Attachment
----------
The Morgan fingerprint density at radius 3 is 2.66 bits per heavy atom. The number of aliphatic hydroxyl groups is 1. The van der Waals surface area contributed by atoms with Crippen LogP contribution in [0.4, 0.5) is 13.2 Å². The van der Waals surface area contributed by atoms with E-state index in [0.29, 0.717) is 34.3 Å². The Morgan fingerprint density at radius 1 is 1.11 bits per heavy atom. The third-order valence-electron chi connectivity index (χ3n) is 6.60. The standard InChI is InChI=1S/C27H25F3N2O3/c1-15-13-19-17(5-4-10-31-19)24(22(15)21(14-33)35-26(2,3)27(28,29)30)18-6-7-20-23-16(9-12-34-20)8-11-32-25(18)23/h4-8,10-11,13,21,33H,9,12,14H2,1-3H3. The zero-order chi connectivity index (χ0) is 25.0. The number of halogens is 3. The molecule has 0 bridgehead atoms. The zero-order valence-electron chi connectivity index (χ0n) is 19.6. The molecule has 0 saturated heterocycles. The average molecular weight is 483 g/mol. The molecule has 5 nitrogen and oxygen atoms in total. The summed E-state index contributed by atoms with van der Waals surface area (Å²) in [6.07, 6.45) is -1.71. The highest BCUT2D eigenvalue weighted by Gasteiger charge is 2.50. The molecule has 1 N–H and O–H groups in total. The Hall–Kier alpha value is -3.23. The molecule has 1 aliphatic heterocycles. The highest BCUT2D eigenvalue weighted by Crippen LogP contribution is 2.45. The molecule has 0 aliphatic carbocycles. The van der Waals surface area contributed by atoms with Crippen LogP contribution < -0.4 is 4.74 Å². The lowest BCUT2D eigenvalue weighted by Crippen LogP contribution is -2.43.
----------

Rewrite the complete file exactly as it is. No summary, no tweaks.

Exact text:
The Morgan fingerprint density at radius 3 is 2.66 bits per heavy atom. The number of aliphatic hydroxyl groups is 1. The van der Waals surface area contributed by atoms with Crippen LogP contribution in [0.4, 0.5) is 13.2 Å². The van der Waals surface area contributed by atoms with E-state index in [0.29, 0.717) is 34.3 Å². The Morgan fingerprint density at radius 1 is 1.11 bits per heavy atom. The third-order valence-electron chi connectivity index (χ3n) is 6.60. The standard InChI is InChI=1S/C27H25F3N2O3/c1-15-13-19-17(5-4-10-31-19)24(22(15)21(14-33)35-26(2,3)27(28,29)30)18-6-7-20-23-16(9-12-34-20)8-11-32-25(18)23/h4-8,10-11,13,21,33H,9,12,14H2,1-3H3. The zero-order chi connectivity index (χ0) is 25.0. The number of halogens is 3. The molecule has 0 bridgehead atoms. The zero-order valence-electron chi connectivity index (χ0n) is 19.6. The molecule has 0 saturated heterocycles. The average molecular weight is 483 g/mol. The molecule has 5 nitrogen and oxygen atoms in total. The summed E-state index contributed by atoms with van der Waals surface area (Å²) in [6.07, 6.45) is -1.71. The highest BCUT2D eigenvalue weighted by Gasteiger charge is 2.50. The molecule has 1 N–H and O–H groups in total. The Hall–Kier alpha value is -3.23. The molecule has 1 aliphatic heterocycles. The highest BCUT2D eigenvalue weighted by Crippen LogP contribution is 2.45. The molecule has 0 aliphatic carbocycles. The van der Waals surface area contributed by atoms with Crippen LogP contribution < -0.4 is 4.74 Å². The lowest BCUT2D eigenvalue weighted by Crippen LogP contribution is -2.43.